Personal Control Level and Change as Predictors of Inflammatory Dysregulation Public Deposited

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  • March 20, 2019
Creator
  • Johnson, Moira
    • Affiliation: College of Arts and Sciences, Department of Sociology
Abstract
  • Biological mechanisms linking individual sense of control to physical health outcomes remain understudied. Research offers reason to expect that chronic low-grade inflammation may account for some of the association between sense of control and morbidity. To better understand why and how personal control affects patterns of health disparities, this thesis evaluates whether level and change in the sense of control predict three biomarkers of inflammation using data from the Midlife in US Study. Findings show that average sense of control predicts levels of interleukin-6, and that sense of control mediates the association between income and inflammation. The positive association involving sense of control is stronger at lower income levels, particularly for men. Positive change in sense of control over time provides an additional protective effect against elevated IL6, but this association is not mediated or moderated by SES.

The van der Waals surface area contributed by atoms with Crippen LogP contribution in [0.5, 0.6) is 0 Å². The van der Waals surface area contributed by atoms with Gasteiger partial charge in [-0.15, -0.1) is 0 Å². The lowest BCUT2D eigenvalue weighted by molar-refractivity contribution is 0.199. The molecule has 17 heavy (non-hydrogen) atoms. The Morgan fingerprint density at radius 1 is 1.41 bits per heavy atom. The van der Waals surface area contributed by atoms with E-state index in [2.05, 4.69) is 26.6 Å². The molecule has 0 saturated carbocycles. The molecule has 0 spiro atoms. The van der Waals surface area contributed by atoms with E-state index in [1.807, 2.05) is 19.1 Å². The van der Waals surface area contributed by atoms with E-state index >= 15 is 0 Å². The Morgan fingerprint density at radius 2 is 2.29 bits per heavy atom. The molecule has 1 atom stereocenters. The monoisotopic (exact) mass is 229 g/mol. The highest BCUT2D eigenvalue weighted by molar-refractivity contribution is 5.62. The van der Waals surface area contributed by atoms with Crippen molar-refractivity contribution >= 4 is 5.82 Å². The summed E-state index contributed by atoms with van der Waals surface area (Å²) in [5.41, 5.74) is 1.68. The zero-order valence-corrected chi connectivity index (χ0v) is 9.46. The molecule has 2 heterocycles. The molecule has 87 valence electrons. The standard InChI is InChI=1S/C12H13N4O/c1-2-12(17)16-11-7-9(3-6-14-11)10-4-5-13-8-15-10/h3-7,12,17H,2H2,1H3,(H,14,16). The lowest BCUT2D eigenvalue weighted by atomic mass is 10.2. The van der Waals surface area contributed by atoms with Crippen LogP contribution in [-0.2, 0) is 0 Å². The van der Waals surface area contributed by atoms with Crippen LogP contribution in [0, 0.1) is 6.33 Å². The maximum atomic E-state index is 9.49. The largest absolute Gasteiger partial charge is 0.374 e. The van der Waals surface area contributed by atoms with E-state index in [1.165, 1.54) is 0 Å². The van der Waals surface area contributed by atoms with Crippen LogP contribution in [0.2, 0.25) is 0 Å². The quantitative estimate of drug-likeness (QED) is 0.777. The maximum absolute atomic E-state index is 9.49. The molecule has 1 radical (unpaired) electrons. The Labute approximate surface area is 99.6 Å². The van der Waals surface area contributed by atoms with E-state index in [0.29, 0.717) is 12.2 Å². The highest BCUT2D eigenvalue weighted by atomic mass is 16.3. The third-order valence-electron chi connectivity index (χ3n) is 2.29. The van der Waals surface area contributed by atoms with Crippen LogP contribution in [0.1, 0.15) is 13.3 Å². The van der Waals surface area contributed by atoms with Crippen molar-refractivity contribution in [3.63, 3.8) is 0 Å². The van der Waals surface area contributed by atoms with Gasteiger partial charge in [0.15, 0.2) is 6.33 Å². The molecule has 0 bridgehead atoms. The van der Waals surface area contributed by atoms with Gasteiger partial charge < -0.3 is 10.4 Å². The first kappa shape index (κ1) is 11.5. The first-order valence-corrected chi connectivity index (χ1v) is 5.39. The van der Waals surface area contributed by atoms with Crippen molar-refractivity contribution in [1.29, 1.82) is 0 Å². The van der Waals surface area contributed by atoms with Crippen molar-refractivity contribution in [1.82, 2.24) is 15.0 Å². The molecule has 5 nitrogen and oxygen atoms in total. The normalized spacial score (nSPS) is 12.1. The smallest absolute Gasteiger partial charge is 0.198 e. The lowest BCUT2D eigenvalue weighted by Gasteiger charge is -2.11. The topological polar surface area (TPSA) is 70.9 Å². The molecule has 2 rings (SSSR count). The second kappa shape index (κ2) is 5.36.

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Rights statement
  • In Copyright
Advisor
  • Shanahan, Michael
  • Shanahan, Lilly
  • Guo, Guang
  • Mullan Harris, Kathleen Mullan
Degree
  • Master of Arts
Degree granting institution
  • University of North Carolina at Chapel Hill Graduate School
Graduation year
  • 2016
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